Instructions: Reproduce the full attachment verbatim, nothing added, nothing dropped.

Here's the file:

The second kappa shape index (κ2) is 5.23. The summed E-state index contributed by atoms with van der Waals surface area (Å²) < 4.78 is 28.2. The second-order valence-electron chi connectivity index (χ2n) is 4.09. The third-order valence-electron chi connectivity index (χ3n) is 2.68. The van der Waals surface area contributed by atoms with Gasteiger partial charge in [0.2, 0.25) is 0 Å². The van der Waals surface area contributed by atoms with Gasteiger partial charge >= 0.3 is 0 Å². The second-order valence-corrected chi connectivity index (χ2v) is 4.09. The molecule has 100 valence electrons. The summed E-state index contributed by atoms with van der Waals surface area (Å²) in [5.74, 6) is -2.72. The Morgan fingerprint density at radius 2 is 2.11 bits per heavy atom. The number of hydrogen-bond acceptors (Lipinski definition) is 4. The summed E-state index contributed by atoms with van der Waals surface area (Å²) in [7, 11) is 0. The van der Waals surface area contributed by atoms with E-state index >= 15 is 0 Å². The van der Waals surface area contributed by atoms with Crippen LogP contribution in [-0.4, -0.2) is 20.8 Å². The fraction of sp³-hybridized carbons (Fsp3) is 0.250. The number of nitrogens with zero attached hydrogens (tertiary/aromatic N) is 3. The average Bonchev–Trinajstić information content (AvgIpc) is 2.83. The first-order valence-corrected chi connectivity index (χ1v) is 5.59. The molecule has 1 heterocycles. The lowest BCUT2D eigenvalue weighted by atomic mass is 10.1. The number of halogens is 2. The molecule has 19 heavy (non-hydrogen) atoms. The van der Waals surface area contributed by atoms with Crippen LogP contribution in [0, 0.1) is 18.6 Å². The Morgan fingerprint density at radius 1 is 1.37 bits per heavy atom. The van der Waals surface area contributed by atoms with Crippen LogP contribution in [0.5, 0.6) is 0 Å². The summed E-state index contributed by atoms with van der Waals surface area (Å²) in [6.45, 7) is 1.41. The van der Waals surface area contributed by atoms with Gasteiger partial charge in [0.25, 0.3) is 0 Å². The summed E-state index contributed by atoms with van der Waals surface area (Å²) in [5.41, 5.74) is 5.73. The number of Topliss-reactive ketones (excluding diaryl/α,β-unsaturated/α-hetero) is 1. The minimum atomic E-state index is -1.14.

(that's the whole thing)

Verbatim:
The second kappa shape index (κ2) is 5.23. The summed E-state index contributed by atoms with van der Waals surface area (Å²) < 4.78 is 28.2. The second-order valence-electron chi connectivity index (χ2n) is 4.09. The third-order valence-electron chi connectivity index (χ3n) is 2.68. The van der Waals surface area contributed by atoms with Gasteiger partial charge in [0.2, 0.25) is 0 Å². The van der Waals surface area contributed by atoms with Gasteiger partial charge >= 0.3 is 0 Å². The second-order valence-corrected chi connectivity index (χ2v) is 4.09. The molecule has 100 valence electrons. The summed E-state index contributed by atoms with van der Waals surface area (Å²) in [5.74, 6) is -2.72. The Morgan fingerprint density at radius 2 is 2.11 bits per heavy atom. The number of hydrogen-bond acceptors (Lipinski definition) is 4. The summed E-state index contributed by atoms with van der Waals surface area (Å²) in [7, 11) is 0. The van der Waals surface area contributed by atoms with E-state index >= 15 is 0 Å². The van der Waals surface area contributed by atoms with Crippen LogP contribution in [-0.4, -0.2) is 20.8 Å². The fraction of sp³-hybridized carbons (Fsp3) is 0.250. The number of nitrogens with zero attached hydrogens (tertiary/aromatic N) is 3. The average Bonchev–Trinajstić information content (AvgIpc) is 2.83. The first-order valence-corrected chi connectivity index (χ1v) is 5.59. The molecule has 1 heterocycles. The lowest BCUT2D eigenvalue weighted by atomic mass is 10.1. The number of halogens is 2. The molecule has 19 heavy (non-hydrogen) atoms. The van der Waals surface area contributed by atoms with Crippen LogP contribution in [0, 0.1) is 18.6 Å². The Morgan fingerprint density at radius 1 is 1.37 bits per heavy atom. The van der Waals surface area contributed by atoms with Crippen LogP contribution in [0.5, 0.6) is 0 Å². The summed E-state index contributed by atoms with van der Waals surface area (Å²) in [6.45, 7) is 1.41. The van der Waals surface area contributed by atoms with Gasteiger partial charge in [0.25, 0.3) is 0 Å². The summed E-state index contributed by atoms with van der Waals surface area (Å²) in [5.41, 5.74) is 5.73. The number of Topliss-reactive ketones (excluding diaryl/α,β-unsaturated/α-hetero) is 1. The minimum atomic E-state index is -1.14.